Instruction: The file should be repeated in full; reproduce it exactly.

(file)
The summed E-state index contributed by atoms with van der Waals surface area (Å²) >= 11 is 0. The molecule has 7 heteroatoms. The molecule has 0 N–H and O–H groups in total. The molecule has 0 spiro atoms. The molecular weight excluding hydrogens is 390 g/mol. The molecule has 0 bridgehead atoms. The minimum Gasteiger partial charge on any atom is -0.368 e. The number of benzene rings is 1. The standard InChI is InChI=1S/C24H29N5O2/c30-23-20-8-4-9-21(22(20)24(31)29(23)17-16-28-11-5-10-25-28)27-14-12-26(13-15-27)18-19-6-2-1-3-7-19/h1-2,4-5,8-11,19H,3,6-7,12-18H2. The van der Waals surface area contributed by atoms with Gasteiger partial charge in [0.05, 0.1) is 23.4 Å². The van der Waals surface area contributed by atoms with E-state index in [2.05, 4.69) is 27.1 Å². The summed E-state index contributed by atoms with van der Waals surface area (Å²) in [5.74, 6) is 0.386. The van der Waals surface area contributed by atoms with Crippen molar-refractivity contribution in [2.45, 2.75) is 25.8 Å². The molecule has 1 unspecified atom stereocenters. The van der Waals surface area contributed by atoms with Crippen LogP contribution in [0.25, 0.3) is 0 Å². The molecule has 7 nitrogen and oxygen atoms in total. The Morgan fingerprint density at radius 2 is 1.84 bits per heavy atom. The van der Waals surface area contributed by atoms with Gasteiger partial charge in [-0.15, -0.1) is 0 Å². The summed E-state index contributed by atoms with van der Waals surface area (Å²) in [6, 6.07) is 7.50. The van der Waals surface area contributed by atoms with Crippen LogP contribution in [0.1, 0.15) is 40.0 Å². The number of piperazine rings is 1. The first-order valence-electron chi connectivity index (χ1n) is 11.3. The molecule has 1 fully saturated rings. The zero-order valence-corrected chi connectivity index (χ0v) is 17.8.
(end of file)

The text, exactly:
The summed E-state index contributed by atoms with van der Waals surface area (Å²) >= 11 is 0. The molecule has 7 heteroatoms. The molecule has 0 N–H and O–H groups in total. The molecule has 0 spiro atoms. The molecular weight excluding hydrogens is 390 g/mol. The molecule has 0 bridgehead atoms. The minimum Gasteiger partial charge on any atom is -0.368 e. The number of benzene rings is 1. The standard InChI is InChI=1S/C24H29N5O2/c30-23-20-8-4-9-21(22(20)24(31)29(23)17-16-28-11-5-10-25-28)27-14-12-26(13-15-27)18-19-6-2-1-3-7-19/h1-2,4-5,8-11,19H,3,6-7,12-18H2. The van der Waals surface area contributed by atoms with Gasteiger partial charge in [0.05, 0.1) is 23.4 Å². The van der Waals surface area contributed by atoms with E-state index in [2.05, 4.69) is 27.1 Å². The summed E-state index contributed by atoms with van der Waals surface area (Å²) in [5.74, 6) is 0.386. The van der Waals surface area contributed by atoms with Crippen molar-refractivity contribution in [2.45, 2.75) is 25.8 Å². The molecule has 1 unspecified atom stereocenters. The van der Waals surface area contributed by atoms with Crippen LogP contribution in [0.25, 0.3) is 0 Å². The molecule has 7 nitrogen and oxygen atoms in total. The Morgan fingerprint density at radius 2 is 1.84 bits per heavy atom. The van der Waals surface area contributed by atoms with Gasteiger partial charge in [-0.15, -0.1) is 0 Å². The summed E-state index contributed by atoms with van der Waals surface area (Å²) in [6, 6.07) is 7.50. The van der Waals surface area contributed by atoms with Crippen LogP contribution in [0.1, 0.15) is 40.0 Å². The number of piperazine rings is 1. The first-order valence-electron chi connectivity index (χ1n) is 11.3. The molecule has 1 fully saturated rings. The zero-order valence-corrected chi connectivity index (χ0v) is 17.8.